White linen is wonderful to cut, press, sew. This one started life as a large man's shirt - lots of potential. And it is currently a woman's linen shirt. It's like full circle. But the ride was such fun.
The MixIt top from Sewing Workshop is often my starting place with upcycled items. I like that it fits throught the shoulders and bust and then there's plenty of room below. The original shirt was plenty large for cutting out the MixIt Top.
Above I have the MixIt Front piece on top of both the left and right fronts of the original shirt. I aligned the fold line on the tissue with the buttons and buttonholes on the shirt. That is, I aligned the Center Fronts. So I did not disturb the buttons or button holes on the original shirt at this point, figuring to make my shirt button up the front too.
The back was cut on the fold, using the fabric below the original yoke. This was a BIG shirt. I rather like the shape of the man's shirt tail and so decided to keep it, removing only enough of the hem stitching to sew my side seams.
This shirt was big enough for me to cut long sleeves. I used the sleeve cap for the MixIt Top and the rest of the sleeve was cut from the MixIt Shirt. That is such a great, versatile pattern. I still had to reshape the lower portion of the sleeve a bit to smooth out the lumps. But I was able to keep the button placket from the original shirt.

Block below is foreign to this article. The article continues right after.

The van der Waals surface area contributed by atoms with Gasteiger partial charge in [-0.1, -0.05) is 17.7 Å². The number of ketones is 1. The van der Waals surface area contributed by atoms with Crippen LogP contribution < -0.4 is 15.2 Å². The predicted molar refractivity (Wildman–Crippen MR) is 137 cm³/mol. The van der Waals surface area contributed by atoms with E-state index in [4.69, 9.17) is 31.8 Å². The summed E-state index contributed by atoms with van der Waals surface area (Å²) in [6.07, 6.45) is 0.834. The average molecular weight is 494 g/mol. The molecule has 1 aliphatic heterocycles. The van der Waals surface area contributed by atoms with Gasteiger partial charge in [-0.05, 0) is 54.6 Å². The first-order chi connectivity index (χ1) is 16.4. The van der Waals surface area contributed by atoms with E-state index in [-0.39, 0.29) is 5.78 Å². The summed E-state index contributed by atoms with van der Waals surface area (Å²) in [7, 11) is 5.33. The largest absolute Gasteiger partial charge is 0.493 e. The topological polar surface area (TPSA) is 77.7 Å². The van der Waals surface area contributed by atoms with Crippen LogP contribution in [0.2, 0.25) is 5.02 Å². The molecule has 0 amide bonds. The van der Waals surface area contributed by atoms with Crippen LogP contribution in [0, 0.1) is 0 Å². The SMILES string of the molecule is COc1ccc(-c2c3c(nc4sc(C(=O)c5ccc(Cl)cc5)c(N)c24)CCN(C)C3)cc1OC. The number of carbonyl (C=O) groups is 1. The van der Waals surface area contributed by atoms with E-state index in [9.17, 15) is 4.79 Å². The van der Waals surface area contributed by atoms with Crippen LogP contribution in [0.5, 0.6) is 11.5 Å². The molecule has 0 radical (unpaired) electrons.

Then I began to play with the leftovers.
The original yokes became sleeve cuffs, though I had to use a piece of white Kona cotton for the back side of the cuffs.
|Oops. this needs pressing!|
The original collar became my pocket.
And then I began to puzzle how I would deal with the buttonholes from the original shirt. Of course they remained on the left side of the shirt, as is traditional in men's shirts. That's awkward when you've been buttoning the other way for nearly 7 decades (!). And it was fun to think about options.
At Gail K in Atlanta I found these silver coin buttons. These are obviously not made from coins - they are too small to be nickels and check out the tiny ones I used for the pocket and upper sleeve placket. I love these little silver buttons. They remind me of my Texas roots for some reason.
My current solution to the closure puzzle is this: I used some of the scraps to make bias tubes and threaded the tubes through the button shanks. Then I threaded the tubes through the original button holes and tied a knot in the tubes on the back side. Also I added a new row of buttonholes to the right side of the front.
One added advantage to this solution is that I can easily remove (most of) the buttons when I launder the shirt. I thought it might feel wierd when I wear it, but it does not. So far. I can always change it. And that's one of the best reasons to sew.
Thrifted Shirt - $2.75
Buttons - $18.00
Time spent - Priceless? Yep.